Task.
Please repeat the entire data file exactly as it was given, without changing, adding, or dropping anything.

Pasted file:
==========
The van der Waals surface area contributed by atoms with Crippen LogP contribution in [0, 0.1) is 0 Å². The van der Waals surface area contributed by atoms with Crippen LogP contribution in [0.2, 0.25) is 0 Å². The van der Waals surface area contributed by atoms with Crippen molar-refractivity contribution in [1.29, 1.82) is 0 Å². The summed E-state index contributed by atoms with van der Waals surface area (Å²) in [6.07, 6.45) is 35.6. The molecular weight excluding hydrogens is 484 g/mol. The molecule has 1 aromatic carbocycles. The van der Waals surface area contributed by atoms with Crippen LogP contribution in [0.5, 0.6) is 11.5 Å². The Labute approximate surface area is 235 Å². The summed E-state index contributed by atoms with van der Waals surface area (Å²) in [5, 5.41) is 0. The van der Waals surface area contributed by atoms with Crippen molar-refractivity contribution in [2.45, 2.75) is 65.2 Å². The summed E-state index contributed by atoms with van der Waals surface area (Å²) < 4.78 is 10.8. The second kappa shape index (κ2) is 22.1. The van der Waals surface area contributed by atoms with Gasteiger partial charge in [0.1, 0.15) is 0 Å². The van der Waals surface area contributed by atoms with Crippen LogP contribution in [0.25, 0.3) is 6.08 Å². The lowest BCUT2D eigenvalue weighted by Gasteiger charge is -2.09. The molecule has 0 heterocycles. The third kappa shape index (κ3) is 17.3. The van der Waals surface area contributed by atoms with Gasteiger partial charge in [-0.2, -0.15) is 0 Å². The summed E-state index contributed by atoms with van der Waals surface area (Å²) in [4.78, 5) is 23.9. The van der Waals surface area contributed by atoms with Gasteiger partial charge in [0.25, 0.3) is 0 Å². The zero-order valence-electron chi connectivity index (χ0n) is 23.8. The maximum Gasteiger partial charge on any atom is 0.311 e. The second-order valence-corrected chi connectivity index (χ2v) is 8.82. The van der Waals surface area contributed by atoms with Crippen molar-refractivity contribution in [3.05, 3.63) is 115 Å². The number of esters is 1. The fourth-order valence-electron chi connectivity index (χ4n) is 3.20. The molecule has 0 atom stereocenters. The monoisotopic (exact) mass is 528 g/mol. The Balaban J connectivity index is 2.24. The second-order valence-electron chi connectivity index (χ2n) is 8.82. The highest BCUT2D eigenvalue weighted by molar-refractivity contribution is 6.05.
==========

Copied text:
The van der Waals surface area contributed by atoms with Crippen LogP contribution in [0, 0.1) is 0 Å². The van der Waals surface area contributed by atoms with Crippen LogP contribution in [0.2, 0.25) is 0 Å². The van der Waals surface area contributed by atoms with Crippen molar-refractivity contribution in [1.29, 1.82) is 0 Å². The summed E-state index contributed by atoms with van der Waals surface area (Å²) in [6.07, 6.45) is 35.6. The molecular weight excluding hydrogens is 484 g/mol. The molecule has 1 aromatic carbocycles. The van der Waals surface area contributed by atoms with Crippen LogP contribution in [0.5, 0.6) is 11.5 Å². The Labute approximate surface area is 235 Å². The summed E-state index contributed by atoms with van der Waals surface area (Å²) in [5, 5.41) is 0. The van der Waals surface area contributed by atoms with Crippen molar-refractivity contribution in [2.45, 2.75) is 65.2 Å². The summed E-state index contributed by atoms with van der Waals surface area (Å²) < 4.78 is 10.8. The second kappa shape index (κ2) is 22.1. The van der Waals surface area contributed by atoms with Gasteiger partial charge in [0.1, 0.15) is 0 Å². The van der Waals surface area contributed by atoms with Crippen LogP contribution in [0.25, 0.3) is 6.08 Å². The lowest BCUT2D eigenvalue weighted by Gasteiger charge is -2.09. The molecule has 0 heterocycles. The third kappa shape index (κ3) is 17.3. The van der Waals surface area contributed by atoms with Gasteiger partial charge in [-0.2, -0.15) is 0 Å². The summed E-state index contributed by atoms with van der Waals surface area (Å²) in [4.78, 5) is 23.9. The van der Waals surface area contributed by atoms with Gasteiger partial charge in [0.25, 0.3) is 0 Å². The zero-order valence-electron chi connectivity index (χ0n) is 23.8. The maximum Gasteiger partial charge on any atom is 0.311 e. The second-order valence-corrected chi connectivity index (χ2v) is 8.82. The van der Waals surface area contributed by atoms with Crippen molar-refractivity contribution in [3.05, 3.63) is 115 Å². The number of esters is 1. The fourth-order valence-electron chi connectivity index (χ4n) is 3.20. The molecule has 0 atom stereocenters. The monoisotopic (exact) mass is 528 g/mol. The Balaban J connectivity index is 2.24. The second-order valence-electron chi connectivity index (χ2n) is 8.82. The highest BCUT2D eigenvalue weighted by molar-refractivity contribution is 6.05.